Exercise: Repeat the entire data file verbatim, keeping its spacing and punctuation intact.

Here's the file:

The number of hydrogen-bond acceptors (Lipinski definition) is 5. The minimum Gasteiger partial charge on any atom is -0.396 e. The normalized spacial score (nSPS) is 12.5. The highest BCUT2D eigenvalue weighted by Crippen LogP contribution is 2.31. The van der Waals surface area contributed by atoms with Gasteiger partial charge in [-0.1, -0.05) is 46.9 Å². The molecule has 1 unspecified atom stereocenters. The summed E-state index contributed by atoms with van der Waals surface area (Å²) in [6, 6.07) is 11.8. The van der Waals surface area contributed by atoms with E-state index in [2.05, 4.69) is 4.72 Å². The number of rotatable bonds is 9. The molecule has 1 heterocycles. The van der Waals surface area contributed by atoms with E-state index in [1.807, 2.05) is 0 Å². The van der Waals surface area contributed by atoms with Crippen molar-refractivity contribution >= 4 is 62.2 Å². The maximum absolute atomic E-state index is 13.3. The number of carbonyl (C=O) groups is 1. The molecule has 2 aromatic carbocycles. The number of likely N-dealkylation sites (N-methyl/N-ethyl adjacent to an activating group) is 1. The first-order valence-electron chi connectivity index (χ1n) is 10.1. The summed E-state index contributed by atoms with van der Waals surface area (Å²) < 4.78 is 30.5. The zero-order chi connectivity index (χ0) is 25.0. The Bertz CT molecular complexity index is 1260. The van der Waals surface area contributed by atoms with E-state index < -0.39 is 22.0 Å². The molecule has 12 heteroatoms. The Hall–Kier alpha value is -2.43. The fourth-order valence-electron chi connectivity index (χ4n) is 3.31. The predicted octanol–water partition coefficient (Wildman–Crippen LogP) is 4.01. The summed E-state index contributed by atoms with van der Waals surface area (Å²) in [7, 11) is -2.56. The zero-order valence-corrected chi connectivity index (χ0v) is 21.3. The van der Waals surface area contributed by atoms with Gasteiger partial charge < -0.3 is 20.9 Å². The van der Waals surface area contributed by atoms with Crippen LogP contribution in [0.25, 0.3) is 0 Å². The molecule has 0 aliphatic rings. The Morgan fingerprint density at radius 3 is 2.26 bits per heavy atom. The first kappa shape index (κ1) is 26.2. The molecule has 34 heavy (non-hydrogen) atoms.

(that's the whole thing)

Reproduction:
The number of hydrogen-bond acceptors (Lipinski definition) is 5. The minimum Gasteiger partial charge on any atom is -0.396 e. The normalized spacial score (nSPS) is 12.5. The highest BCUT2D eigenvalue weighted by Crippen LogP contribution is 2.31. The van der Waals surface area contributed by atoms with Gasteiger partial charge in [-0.1, -0.05) is 46.9 Å². The molecule has 1 unspecified atom stereocenters. The summed E-state index contributed by atoms with van der Waals surface area (Å²) in [6, 6.07) is 11.8. The van der Waals surface area contributed by atoms with E-state index in [2.05, 4.69) is 4.72 Å². The number of rotatable bonds is 9. The molecule has 1 heterocycles. The van der Waals surface area contributed by atoms with E-state index in [1.807, 2.05) is 0 Å². The van der Waals surface area contributed by atoms with Crippen molar-refractivity contribution >= 4 is 62.2 Å². The maximum absolute atomic E-state index is 13.3. The number of carbonyl (C=O) groups is 1. The molecule has 2 aromatic carbocycles. The number of likely N-dealkylation sites (N-methyl/N-ethyl adjacent to an activating group) is 1. The first-order valence-electron chi connectivity index (χ1n) is 10.1. The summed E-state index contributed by atoms with van der Waals surface area (Å²) < 4.78 is 30.5. The zero-order chi connectivity index (χ0) is 25.0. The Bertz CT molecular complexity index is 1260. The van der Waals surface area contributed by atoms with E-state index < -0.39 is 22.0 Å². The molecule has 12 heteroatoms. The Hall–Kier alpha value is -2.43. The fourth-order valence-electron chi connectivity index (χ4n) is 3.31. The predicted octanol–water partition coefficient (Wildman–Crippen LogP) is 4.01. The summed E-state index contributed by atoms with van der Waals surface area (Å²) in [7, 11) is -2.56. The zero-order valence-corrected chi connectivity index (χ0v) is 21.3. The van der Waals surface area contributed by atoms with Gasteiger partial charge < -0.3 is 20.9 Å². The van der Waals surface area contributed by atoms with Crippen LogP contribution in [0.25, 0.3) is 0 Å². The molecule has 0 aliphatic rings. The Morgan fingerprint density at radius 3 is 2.26 bits per heavy atom. The first kappa shape index (κ1) is 26.2. The molecule has 34 heavy (non-hydrogen) atoms.